Thrive Market isn't stopping there. In early 2022, the company debuted Rosey, its lineup of cleaning products with reusable packaging and affordable prices (via Retail Brew).

The company was forced to stop sales of CBD and hemp products

In 2018, Thrive Market was one of the first ecommerce companies of its kind to begin selling a variety of hemp and CBD products online. According to a post on the Thrive Market blog written by Green, the company did plenty of research on these types of products before adding them to their offerings, including following health and legal research. For about 18 months, the sales continued. However, in June 2019, the company's merchant processor disallowed it from selling these products to customers. Although Thrive Market's hands were tied, Green insisted that "ethical and sustainable hemp is another cause worth fighting for, so rest assured that we will be working behind the scenes in the coming weeks to get hemp products back on Thrive Market." He also mentioned that the company would be actively seeking a new merchant processor that would allow the sales.

Apparently, Thrive Market got its way. Members can find a full range of hemp and CBD products to add to their shopping carts once again, including CBD oil for pets, CBD oil gummies, and hemp extract tinctures.

Don't expect as much variety as grocery stores

Enter a supermarket, and you'll probably find just about everything you need to stock your fridge, freezer, and pantry. Head to Thrive Market, and the selection won't be as varied. According to Statista, conventional grocery stores carry about 15,000 items at any point in time. Thrive Market has less than half that, with about 6,000 different products on its virtual shelves (per CNN).

While this might make you feel a little limited when shopping, you should know that there's a reason behind the smaller selection. Chief merchandising officer Jeremiah McElwee explains on the Thrive Market website, "Our impact starts with the products we choose to carry. That means saying 'yes' to brands and suppliers that align with our vision of a healthier planet and often 'no' to those that do not hold the same ideals." In other words, the company is picky about the brands and products it selects so that everything it sells fits its mission. That includes turning away any item that includes one of 500 banned ingredients the company refuses to sell and making sure that all items are non-GMO.

Thrive Market strives to reduce its carbon footprint

Thrive Market emphasizes healthy options at affordable prices and innovates ways for people across the country to get those healthy foods conveniently. But the company also prioritizes the planet's health by having policies in place to reduce its carbon footprint.

Sustainability is a key focus of Thrive Market. The company has committed to reducing the use of plastic in its private label products and making its warehouses more sustainable through effective recycling practices that reduce waste. As of 2022, two Thrive Market warehouses have been labeled TRUE Certified for Zero Waste. Thrive Market also has a goal of becoming carbon negative by 2025 (per Thrive Market).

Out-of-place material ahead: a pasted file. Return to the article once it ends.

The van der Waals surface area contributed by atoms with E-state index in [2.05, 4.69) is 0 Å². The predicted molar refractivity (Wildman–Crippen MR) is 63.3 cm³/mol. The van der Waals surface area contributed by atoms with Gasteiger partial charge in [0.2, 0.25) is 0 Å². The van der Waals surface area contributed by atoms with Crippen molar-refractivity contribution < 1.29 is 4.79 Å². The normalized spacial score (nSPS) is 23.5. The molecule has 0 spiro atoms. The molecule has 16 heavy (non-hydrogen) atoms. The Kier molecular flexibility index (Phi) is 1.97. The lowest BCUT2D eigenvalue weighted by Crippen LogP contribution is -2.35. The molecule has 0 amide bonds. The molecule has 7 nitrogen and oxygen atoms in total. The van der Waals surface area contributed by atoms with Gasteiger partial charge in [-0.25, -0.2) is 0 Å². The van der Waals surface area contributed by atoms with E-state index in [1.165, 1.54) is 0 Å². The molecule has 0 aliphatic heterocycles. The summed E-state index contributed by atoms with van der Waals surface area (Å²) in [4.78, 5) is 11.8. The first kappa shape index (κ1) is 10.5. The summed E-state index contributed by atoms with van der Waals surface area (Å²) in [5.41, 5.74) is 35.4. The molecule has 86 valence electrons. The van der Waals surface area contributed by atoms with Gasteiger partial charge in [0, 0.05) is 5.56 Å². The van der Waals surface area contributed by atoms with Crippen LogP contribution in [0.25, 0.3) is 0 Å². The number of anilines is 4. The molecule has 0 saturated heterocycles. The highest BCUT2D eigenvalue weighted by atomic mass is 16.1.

Interestingly, the company made a lot of progress in its sustainability efforts through 2020, one of the most challenging years for many businesses due to the COVID-19 pandemic. That year, Thrive Market officially became a certified B corporation, meaning that its business decisions must take into consideration their potential effects on the environment and communities. It also reduced its carbon emissions by 90% through remote working, added more than 600 non-GMO products, and supported planting 1,000 lenga beech trees in Chile to reduce carbon emissions (via Thrive Market).

Its unique shopping filters help you support social causes

Thrive Market is extremely transparent in its do-good work and support of social and environmental causes, like sustainable living, food accessibility, and LGBTQ+ support. Each time you check out, you can also donate the money you've saved to the Thrive Gives program to join in.

But if you love the causes that Thrive Market works toward and want to have more ways to support causes that are important to you, you can do that by shopping. When you shop on the site, you can browse products in the usual ways, like by product type, by brand, or by specific diets. However, Thrive Market also gives shoppers a unique way to shop: narrowing down items by social cause. For instance, browse products that come from woman-founded businesses or BIPOC-founded businesses. Choose only products made in the USA or marked as turtle and dolphin-safe. It's an excellent way to ensure that you shop for the causes you support the most. To do it, use Thrive Market's sitemap, locate your cause, and click the link to view all matching products.